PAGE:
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Hackers leak database with over 500,000 emails used to sign up to website in support of jailed Russian opposition figure Navalny

Hackers leak database with over 500,000 emails used to sign up to website in support of jailed Russian opposition figure Navalny
Hackers have compromised a database containing the email addresses of people who had registered on a website in order to campaign for opposition figure Alexey Navalny's release from prison. It is now readily available online.

Keeping their identities anonymous, the hackers have sent emails to Navalny's supporters, threatening to use their email addresses to gather extra information, before eventually selling the database to advertising companies. The leaked file contains 529,570 different addresses, although many of them have not been verified. 

The website, set up on March 23, aims to collect information about 500,000 Navalny backers, with the aim of mobilizing an extensive database once they hit the figure. To sign up, a supporter just needs to enter their location, which can be either their house or street, and an email address. Once the email is confirmed, the person is placed on an interactive map, which currently has 440,217 people.

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The initiative, set up by Navalny's right-hand man, Lithuania-based Leonid Volkov, seeks to show the authorities that a considerable number of Russians are behind the opposition figure. The hackers, however, aren't very happy about the idea.

"Keep participating in the movement of this IT wizz Volkov, and we'll keep getting new data about you, haha," the email, sent to the entire database, cajoled. "In the meantime, we'll start de-anonymizing emails, and soon we'll know your names, addresses, phone numbers. Next, we'll sell your data to advertising companies."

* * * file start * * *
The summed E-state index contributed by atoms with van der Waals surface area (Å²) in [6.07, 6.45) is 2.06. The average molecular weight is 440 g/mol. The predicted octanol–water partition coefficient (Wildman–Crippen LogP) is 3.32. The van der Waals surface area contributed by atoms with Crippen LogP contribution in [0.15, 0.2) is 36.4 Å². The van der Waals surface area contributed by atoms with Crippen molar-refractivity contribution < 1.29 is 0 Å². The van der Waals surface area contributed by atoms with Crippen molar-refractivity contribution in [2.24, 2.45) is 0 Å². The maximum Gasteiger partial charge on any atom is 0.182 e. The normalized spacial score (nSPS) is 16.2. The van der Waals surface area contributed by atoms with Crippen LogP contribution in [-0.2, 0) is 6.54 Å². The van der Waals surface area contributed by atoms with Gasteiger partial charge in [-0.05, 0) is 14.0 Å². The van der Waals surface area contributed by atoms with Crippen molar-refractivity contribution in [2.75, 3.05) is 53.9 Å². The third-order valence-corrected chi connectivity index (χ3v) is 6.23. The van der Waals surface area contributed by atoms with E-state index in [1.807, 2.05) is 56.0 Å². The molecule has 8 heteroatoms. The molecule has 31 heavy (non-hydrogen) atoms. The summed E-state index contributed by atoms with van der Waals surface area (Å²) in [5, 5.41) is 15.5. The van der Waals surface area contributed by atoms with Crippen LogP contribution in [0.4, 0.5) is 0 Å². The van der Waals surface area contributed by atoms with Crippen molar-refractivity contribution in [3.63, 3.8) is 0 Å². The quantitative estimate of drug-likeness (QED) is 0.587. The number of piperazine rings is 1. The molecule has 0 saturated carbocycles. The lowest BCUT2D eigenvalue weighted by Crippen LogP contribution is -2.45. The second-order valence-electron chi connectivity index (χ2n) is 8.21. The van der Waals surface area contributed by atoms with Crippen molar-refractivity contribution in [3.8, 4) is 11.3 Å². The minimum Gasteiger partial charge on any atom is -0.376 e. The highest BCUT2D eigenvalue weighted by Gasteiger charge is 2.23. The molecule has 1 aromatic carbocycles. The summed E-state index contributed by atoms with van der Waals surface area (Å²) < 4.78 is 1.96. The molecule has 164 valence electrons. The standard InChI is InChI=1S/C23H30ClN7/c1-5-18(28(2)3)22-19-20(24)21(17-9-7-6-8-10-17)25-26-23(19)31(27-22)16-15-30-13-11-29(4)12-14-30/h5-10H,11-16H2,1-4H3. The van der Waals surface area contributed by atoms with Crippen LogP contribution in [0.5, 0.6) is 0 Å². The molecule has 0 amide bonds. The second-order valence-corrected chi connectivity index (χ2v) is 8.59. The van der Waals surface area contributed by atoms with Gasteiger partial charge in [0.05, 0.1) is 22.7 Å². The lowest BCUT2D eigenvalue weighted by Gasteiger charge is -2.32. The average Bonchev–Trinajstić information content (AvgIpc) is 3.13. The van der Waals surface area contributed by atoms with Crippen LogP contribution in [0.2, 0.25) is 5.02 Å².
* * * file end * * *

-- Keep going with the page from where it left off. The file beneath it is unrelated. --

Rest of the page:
Ivan Zhdanov, director of Navalny's Anti-Corruption Foundation, confirmed the hack as real, but assured those on the database that their only listed data is their email address. The Anti-Corruption Foundation is listed by the Ministry of Justice as a Foreign Agent.

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Writing on the Team Navalny telegram channel, Zhdanov suggested that the issue lies with the third-party service used to send out communications. 

"The biggest mean thing malicious users can do is to send you a nasty email, which will probably end up in spam," he said. "We apologize for the trouble caused."

This is not the first time Navalny supporters have had their information exposed online. In February, Moscow daily Kommersant wrote that an archive of personal information about 28,000 people was leaked on the web, including telephone numbers.

The opposition figure is currently in prison after being judged to have broken the terms of a suspended sentence, handed to him in 2014 due to a case involving French company Yves Rocher.

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